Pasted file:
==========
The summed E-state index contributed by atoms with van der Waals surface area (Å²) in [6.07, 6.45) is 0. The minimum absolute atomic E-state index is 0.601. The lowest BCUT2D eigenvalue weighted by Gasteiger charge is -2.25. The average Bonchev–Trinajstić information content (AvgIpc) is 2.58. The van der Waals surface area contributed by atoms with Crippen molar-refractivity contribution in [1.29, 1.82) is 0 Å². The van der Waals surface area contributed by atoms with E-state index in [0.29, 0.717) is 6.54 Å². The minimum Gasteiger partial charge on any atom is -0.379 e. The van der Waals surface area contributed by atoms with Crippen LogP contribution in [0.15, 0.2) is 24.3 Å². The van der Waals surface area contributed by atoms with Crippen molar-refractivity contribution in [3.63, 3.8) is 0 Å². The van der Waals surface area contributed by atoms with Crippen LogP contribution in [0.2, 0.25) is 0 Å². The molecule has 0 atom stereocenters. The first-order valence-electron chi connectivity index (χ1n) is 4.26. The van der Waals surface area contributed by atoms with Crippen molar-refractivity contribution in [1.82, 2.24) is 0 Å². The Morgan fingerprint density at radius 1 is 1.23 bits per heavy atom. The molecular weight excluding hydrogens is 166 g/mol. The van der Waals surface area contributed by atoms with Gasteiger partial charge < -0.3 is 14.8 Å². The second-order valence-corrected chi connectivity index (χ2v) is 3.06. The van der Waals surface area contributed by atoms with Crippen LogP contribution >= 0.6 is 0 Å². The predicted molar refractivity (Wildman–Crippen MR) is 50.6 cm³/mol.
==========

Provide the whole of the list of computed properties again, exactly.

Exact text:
The summed E-state index contributed by atoms with van der Waals surface area (Å²) in [6.07, 6.45) is 0. The minimum absolute atomic E-state index is 0.601. The lowest BCUT2D eigenvalue weighted by Gasteiger charge is -2.25. The average Bonchev–Trinajstić information content (AvgIpc) is 2.58. The van der Waals surface area contributed by atoms with Crippen molar-refractivity contribution in [1.29, 1.82) is 0 Å². The van der Waals surface area contributed by atoms with E-state index in [0.29, 0.717) is 6.54 Å². The minimum Gasteiger partial charge on any atom is -0.379 e. The van der Waals surface area contributed by atoms with Crippen LogP contribution in [0.15, 0.2) is 24.3 Å². The van der Waals surface area contributed by atoms with Crippen molar-refractivity contribution in [3.63, 3.8) is 0 Å². The van der Waals surface area contributed by atoms with Crippen LogP contribution in [0.2, 0.25) is 0 Å². The molecule has 0 atom stereocenters. The first-order valence-electron chi connectivity index (χ1n) is 4.26. The van der Waals surface area contributed by atoms with Crippen molar-refractivity contribution in [1.82, 2.24) is 0 Å². The Morgan fingerprint density at radius 1 is 1.23 bits per heavy atom. The molecular weight excluding hydrogens is 166 g/mol. The van der Waals surface area contributed by atoms with Gasteiger partial charge < -0.3 is 14.8 Å². The second-order valence-corrected chi connectivity index (χ2v) is 3.06. The van der Waals surface area contributed by atoms with Crippen LogP contribution >= 0.6 is 0 Å². The predicted molar refractivity (Wildman–Crippen MR) is 50.6 cm³/mol.